Date of Award

12-2008

Degree Type

Dissertation

Degree Name

Doctor of Philosophy

Major

Education

Major Professor

Marianne Woodside

Committee Members

Jeannine Studer, Joel F. Diambra, Jacob J. Levy

Abstract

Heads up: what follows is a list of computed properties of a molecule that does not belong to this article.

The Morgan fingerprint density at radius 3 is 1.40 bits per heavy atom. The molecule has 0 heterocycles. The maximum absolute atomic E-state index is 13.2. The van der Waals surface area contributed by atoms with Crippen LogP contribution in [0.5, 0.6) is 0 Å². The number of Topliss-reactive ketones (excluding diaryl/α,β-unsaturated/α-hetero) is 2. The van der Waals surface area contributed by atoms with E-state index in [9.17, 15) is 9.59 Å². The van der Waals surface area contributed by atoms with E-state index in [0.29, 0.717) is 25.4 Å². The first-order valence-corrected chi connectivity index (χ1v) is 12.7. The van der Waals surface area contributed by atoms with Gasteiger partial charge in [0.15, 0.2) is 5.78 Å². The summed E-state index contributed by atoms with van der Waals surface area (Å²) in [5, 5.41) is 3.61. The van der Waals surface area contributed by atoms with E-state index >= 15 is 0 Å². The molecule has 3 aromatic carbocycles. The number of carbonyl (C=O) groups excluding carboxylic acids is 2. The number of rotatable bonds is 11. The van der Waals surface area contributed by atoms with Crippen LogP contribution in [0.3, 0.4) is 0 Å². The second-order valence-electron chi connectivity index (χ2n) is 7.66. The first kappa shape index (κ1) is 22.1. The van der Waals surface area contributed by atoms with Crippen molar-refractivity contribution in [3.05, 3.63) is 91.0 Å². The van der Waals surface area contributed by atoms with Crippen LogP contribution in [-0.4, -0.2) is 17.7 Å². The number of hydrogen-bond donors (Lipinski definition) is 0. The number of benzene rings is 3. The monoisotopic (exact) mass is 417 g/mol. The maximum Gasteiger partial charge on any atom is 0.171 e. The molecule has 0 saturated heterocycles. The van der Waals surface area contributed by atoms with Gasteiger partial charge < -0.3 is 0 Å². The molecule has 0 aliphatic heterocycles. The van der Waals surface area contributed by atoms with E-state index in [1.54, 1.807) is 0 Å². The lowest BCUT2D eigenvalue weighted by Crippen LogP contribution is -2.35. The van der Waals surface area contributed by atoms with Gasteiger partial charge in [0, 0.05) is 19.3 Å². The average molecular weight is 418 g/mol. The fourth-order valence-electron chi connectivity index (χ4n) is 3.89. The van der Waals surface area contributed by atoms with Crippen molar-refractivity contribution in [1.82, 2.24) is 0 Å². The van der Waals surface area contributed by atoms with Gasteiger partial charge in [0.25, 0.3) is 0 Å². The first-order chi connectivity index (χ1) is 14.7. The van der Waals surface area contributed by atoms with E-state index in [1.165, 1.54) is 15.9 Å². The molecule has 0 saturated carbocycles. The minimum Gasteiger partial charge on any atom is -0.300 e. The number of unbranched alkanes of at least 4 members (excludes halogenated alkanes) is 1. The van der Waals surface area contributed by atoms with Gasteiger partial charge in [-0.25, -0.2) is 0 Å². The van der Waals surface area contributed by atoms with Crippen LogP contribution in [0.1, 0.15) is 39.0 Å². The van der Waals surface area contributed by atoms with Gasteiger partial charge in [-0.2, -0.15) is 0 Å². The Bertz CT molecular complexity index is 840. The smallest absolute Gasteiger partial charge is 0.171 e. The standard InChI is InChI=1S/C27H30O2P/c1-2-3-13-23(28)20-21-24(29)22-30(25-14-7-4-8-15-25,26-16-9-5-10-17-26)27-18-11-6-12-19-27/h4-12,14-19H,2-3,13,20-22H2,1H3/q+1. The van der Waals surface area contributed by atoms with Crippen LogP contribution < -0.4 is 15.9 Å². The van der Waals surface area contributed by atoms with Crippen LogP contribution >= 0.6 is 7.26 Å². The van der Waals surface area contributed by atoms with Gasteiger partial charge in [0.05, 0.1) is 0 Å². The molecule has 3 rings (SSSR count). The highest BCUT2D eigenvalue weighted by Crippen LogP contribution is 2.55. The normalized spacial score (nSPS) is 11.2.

Due to the paucity of formal research in the use of art therapy with adolescent populations, the purported effectiveness of art as an assessment instrument in screening for emotional disturbance, and the widespread application of art and other expressive modalities with children, the purpose of this single subject qualitative case study was to describe the experience of an adolescent, diagnosed with a mood disorder, either singly or in combination with other psychiatric disorders, and enrolled full-time in a residential treatment center, while participating in weekly person-centered art therapy sessions. The participant for this study was a 16-year old adolescent female, diagnosed with mild mental retardation and bi-polar disorder. Qualitative data, obtained from typed transcripts of 11 audio-recorded, weekly art therapy sessions, pre- and post-intervention interviews with treatment center staff, and pre- and post-intervention observational data, were analyzed using the constant comparative method. Following data analysis, I integrated and interpreted the findings through the theoretical framework of David Elkind‟s (1978, 1984, 1989, 1998, 1999, 2001) theory of adolescent cognitive development. My findings indicated that, to a degree, the participant‟s experience paralleled expectations based upon Elkind‟s proposed characteristics of adolescent development. The participant was described as receptive to the art therapy intervention, but resistant during times in which verbal communication was employed over the nonverbal, expressive channels of art therapy. Overall, findings from this study provided support for existing literature in the use of art therapy with adolescents. The discussion included implications for counseling and plans for future research in expressive therapy.

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